The rookie crew member had a legacy to uphold. His father, George M. Low, was a former NASA director who was the first to suggest to President John F. Kennedy in 1960 that an astronaut could walk on the moon within the decade. The elder Low, who died in 1984, also directed the Gemini and Apollo missions.
"He's still the yardstick that I use to measure most things in life," Mr. Low said in the 1990 interview, "from how you handle yourself to how you treat other people."
George David Low was born in Cleveland and, as a sister recalled, declared to family members at age 9 that he would be an astronaut.
He graduated from Langley High School in McLean in 1974. He received a bachelor's degree in physics and engineering from Washington and Lee University in 1978, a bachelor's in mechanical engineering from Cornell University in 1980 and a master's degree in aeronautics and astronautics from Stanford University in 1983.
From 1980 to 1984, he worked at the Jet Propulsion Laboratory in Pasadena, Calif., where he was involved in preliminary planning for several planetary space probes. He also helped with the systems engineering design of the Galileo probe, a $1.4 billion spacecraft launched from the shuttle Atlantis in 1990.
He was selected as a NASA astronaut in 1984 and at age 28 was the youngest in his class. After a one-year training program, he worked on the shuttle's robot arm system and on plans for future spacewalks. He also served as the spacecraft communicator, or "capcom," for three shuttle missions, including the first flight after the loss of space shuttle Challenger in 1986.
"He was more academic than the rest of us," Culbertson recalled, "but he also became a very good operator. He was good with his hands, a good mechanic who worked on cars, but he understood the physics behind everything. He was also a good communicator."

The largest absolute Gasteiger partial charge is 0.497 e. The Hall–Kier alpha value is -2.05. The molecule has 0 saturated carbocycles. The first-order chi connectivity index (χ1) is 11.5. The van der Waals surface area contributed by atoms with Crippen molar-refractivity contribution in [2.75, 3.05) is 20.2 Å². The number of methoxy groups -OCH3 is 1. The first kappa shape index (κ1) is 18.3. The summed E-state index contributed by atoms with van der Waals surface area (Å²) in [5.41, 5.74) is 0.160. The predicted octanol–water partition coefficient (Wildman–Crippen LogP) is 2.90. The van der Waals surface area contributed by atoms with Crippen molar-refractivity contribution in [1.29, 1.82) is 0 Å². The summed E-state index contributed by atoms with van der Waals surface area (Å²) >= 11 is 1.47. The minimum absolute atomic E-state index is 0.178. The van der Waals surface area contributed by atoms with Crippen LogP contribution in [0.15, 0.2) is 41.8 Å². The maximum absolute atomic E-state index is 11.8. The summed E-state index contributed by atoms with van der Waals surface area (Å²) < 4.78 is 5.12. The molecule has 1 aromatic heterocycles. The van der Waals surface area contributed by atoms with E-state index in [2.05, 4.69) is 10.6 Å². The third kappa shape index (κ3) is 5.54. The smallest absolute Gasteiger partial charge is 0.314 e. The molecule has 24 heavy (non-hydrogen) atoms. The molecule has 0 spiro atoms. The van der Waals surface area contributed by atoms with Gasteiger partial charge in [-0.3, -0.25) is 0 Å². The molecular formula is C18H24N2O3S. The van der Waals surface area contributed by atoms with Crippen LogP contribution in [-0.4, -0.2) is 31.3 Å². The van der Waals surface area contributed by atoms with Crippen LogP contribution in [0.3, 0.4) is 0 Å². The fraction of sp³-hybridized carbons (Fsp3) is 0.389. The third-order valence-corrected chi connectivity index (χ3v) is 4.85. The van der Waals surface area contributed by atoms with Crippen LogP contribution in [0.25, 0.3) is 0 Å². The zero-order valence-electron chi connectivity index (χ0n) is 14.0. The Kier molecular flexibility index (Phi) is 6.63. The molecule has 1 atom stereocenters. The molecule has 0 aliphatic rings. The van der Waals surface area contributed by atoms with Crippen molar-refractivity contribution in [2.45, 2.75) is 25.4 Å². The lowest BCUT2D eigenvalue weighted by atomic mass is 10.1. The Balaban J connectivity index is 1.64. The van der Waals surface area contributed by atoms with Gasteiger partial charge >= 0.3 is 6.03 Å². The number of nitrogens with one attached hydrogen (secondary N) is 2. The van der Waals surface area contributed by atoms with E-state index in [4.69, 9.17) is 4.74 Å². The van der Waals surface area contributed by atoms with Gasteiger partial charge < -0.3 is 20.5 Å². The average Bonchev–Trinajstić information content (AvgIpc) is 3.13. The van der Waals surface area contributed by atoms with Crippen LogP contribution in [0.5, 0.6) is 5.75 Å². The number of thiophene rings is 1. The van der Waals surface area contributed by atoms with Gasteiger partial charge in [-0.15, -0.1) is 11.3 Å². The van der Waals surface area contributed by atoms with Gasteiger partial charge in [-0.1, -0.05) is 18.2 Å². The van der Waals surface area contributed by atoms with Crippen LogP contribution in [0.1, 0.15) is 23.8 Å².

On his first spaceflight -- the one with the antique socks stowed aboard -- he helped retrieve a science satellite called the Long Duration Exposure Facility. The 10 1/2 -ton satellite, the size of a school bus, was in danger of plunging to a fiery destruction, taking with it six years of valuable scientific information from nearly 57 experiments. Crew members filmed their activities for a 1994 IMAX feature, "Destiny in Space."
On his second flight, in 1991, Mr. Low assisted with the launch of the fifth Tracking and Data Relay Satellite and helped conduct more than 30 experiments related to plans for the future space station.
He continued working for NASA for three years after his last flight. Based in Crystal City, he served on the Russian Integration Team that worked out changes between Space Station Freedom and the international space station programs. He also assisted NASA's Legislative Affairs Office.
A Sterling resident, he joined Dulles-based Orbital Sciences Corp. in 1996, serving as vice president of safety and mission assurance for the company's Launch Systems Group. In 2006, he became senior vice president and program manager for the company's Commercial Orbital Transportation Service program.
Survivors include his wife of 15 years, JoAnn Andochick Low of Sterling; three children, Maggie Low, Christopher Low and Abigail Low, all of Sterling; his mother, Mary R. Low of Bethesda; two brothers, Mark Low of Woodinville, Wash., and John Low of Rockville; and two sisters, Diane Low Murphy of Bethesda and Nancy Low Sullivan of Rye, N.Y.